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Publication numberUS20020005492 A1
Publication typeApplication
Application numberUS 09/825,827
Publication dateJan 17, 2002
Filing dateApr 5, 2001
Priority dateJul 13, 2000
Also published asUS6576910
Publication number09825827, 825827, US 2002/0005492 A1, US 2002/005492 A1, US 20020005492 A1, US 20020005492A1, US 2002005492 A1, US 2002005492A1, US-A1-20020005492, US-A1-2002005492, US2002/0005492A1, US2002/005492A1, US20020005492 A1, US20020005492A1, US2002005492 A1, US2002005492A1
InventorsKoji Fukumoto, Naoto Hashikawa
Original AssigneeMitsubishi Denki Kabushiki Kaisha
Export CitationBiBTeX, EndNote, RefMan
External Links: USPTO, USPTO Assignment, Espacenet
Sample holder, sample mount and sample mount jig for use in electron microscope
US 20020005492 A1
Abstract
An object is to provide a sample holder and a sample mount which allow observation of a sample from many directions in an electron microscope. A sample holder (10) is made for use in a transmission electron microscope (TEM). In the TEM, an electron beam is incident in the Z direction. A sample mount (17) and a sample (SA) affixed on it can be rotated by a motor (12) in the range of 0 to 360° on an axis extending in the Y direction which differs from the direction of the electron beam incidence. Therefore the electron beam can enter the observed sample (SA) from many directions, thus allowing observation of the sample (SA) from many directions. It is also possible to FIB-process the sample (SA) in many directions without removing the sample (SA) from the sample holder (10), which facilitates the handling in the FIB processing.
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Claims(12)
What is claimed is:
1. A sample holder for holding a sample to be observed in an electron microscope, comprising:
a sample mount on which said sample is affixed; and
a rotation driving mechanism for rotating said sample mount about a predetermined axis in the range of 0 to 360°.
2. The sample holder according to claim 1, wherein said rotation driving mechanism rotates said sample mount in the range of 0 to 360° about an axis extending along a direction other than a direction of electron beam incidence in said electron microscope.
3. The sample holder according to claim 2, further comprising
a cartridge portion coupled to said sample mount, and
a fixed portion coupled to a main body of said sample holder,
wherein said cartridge portion can be attached to and removed from said fixed portion.
4. A sample mount jig for grasping and holding a sample mount provided in a sample holder for holding a sample to be observed in en electron microscope, said sample mount jig comprising:
a protecting portion for covering said sample affixed on said sample mount when said sample mount jig is grasping said sample mount; and
a grip portion fixed to said protecting portion.
5. The sample mount jig according to claim 4, wherein said protecting portion has a fitting part in which said sample mount fits.
6. A sample mount on which a sample to be observed is affixed and which is provided in a sample holder for holding said sample in an electron microscope, said sample mount comprising:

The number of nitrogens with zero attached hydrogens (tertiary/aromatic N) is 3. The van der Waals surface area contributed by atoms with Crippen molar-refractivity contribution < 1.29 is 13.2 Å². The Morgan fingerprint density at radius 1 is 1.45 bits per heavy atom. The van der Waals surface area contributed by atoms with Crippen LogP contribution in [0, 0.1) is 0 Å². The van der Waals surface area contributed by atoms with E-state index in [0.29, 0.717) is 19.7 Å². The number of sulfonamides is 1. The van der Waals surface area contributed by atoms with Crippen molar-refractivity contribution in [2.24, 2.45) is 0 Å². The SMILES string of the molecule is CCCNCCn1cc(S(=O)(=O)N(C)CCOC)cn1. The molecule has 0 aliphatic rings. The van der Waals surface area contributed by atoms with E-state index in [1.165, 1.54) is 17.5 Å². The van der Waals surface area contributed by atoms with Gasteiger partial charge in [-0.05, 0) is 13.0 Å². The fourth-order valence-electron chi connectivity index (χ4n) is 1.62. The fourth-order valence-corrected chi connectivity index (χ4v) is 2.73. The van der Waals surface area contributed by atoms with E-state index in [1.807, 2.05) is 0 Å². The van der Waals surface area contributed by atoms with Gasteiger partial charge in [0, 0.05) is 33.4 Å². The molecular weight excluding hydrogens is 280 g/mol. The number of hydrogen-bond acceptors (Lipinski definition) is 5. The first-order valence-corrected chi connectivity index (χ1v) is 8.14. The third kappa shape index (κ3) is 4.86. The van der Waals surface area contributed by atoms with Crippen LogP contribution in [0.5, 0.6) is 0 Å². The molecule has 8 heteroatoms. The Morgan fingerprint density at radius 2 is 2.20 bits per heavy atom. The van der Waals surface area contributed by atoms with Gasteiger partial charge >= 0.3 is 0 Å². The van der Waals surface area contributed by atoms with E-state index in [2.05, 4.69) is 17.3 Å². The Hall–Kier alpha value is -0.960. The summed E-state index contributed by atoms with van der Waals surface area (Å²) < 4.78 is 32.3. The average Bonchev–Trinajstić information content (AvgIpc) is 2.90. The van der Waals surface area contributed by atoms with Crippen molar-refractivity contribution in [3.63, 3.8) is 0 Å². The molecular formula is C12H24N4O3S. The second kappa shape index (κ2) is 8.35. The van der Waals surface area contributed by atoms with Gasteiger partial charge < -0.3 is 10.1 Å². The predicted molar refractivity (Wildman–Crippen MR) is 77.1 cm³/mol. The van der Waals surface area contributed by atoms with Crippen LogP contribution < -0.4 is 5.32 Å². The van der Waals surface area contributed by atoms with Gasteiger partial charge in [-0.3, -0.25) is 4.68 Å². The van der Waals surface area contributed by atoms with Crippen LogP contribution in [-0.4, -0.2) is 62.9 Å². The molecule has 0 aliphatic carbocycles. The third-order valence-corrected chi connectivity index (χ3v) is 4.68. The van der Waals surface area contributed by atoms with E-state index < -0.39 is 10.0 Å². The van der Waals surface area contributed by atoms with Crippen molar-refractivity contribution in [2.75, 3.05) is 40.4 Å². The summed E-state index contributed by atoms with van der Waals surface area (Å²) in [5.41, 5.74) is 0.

a mount plate having a gap whose width is narrower than the length of said sample, for supporting said sample affixed thereon,
wherein said sample is laid over opposite portions of said gap of said mount plate.
7. The sample mount according to claim 6, wherein said sample mount is composed of said mount plate and a support plate for supporting said mount plate, said mount plate and said support plate being combined in the shape of L in section.
8. The sample mount according to claim 6, wherein said mount plate is in the form of a flat plate.
9. A sample holder for holding a sample to be observed in an electron microscope, comprising:
a sample mount composed of a mount plate on which said sample is affixed and supported and a support plate for supporting said mount plate, said mount plate and said support plate being combined in the shape of L in section; and
a holding portion for holding said support plate of said sample mount;
wherein said mount plate has a gap whose width is narrower than the length of said sample and said sample is laid over opposite portions of said gap of said mount plate.
10. The sample holder according to claim 9, wherein said holding portion holds said sample mount in such a manner that a part of said mount plate where said sample is affixed protrudes from said sample holder.
11. The sample holder according to claim 9, wherein said holding portion comprises,
a first holding portion for holding said support plate in such a manner that a normal direction of said mount plate extends along a direction of electron beam incidence in said electron microscope,
a second holding portion for holding said support plate in such a manner that said normal direction of said mount plate extends along a first direction which is vertical to said direction of the electron beam incidence, and
a third holding portion for holding said support plate in such a manner that said normal direction of said mount plate extends along a second direction which is vertical to both of said direction of the electron beam incidence and said first direction.
12. The sample holder according to claim 9, wherein said holding portion holds said support plate in such a manner that a normal direction of said mount plate extends along a direction of electron beam incidence in the electron microscope or along a first direction which is vertical to said direction of the electron beam incidence and said holding portion can be rotated in the range of 0 to 360° about an axis extending along said first direction.
Description
BACKGROUND OF THE INVENTION

[0001] 1. Field of the Invention

[0002] The present invention relates to a sample holder for holding a sample to be observed in an electron microscope such as a transmission electron microscope, a sample mount on which the sample is affixed, and a sample mount jig for grasping and holding the sample mount.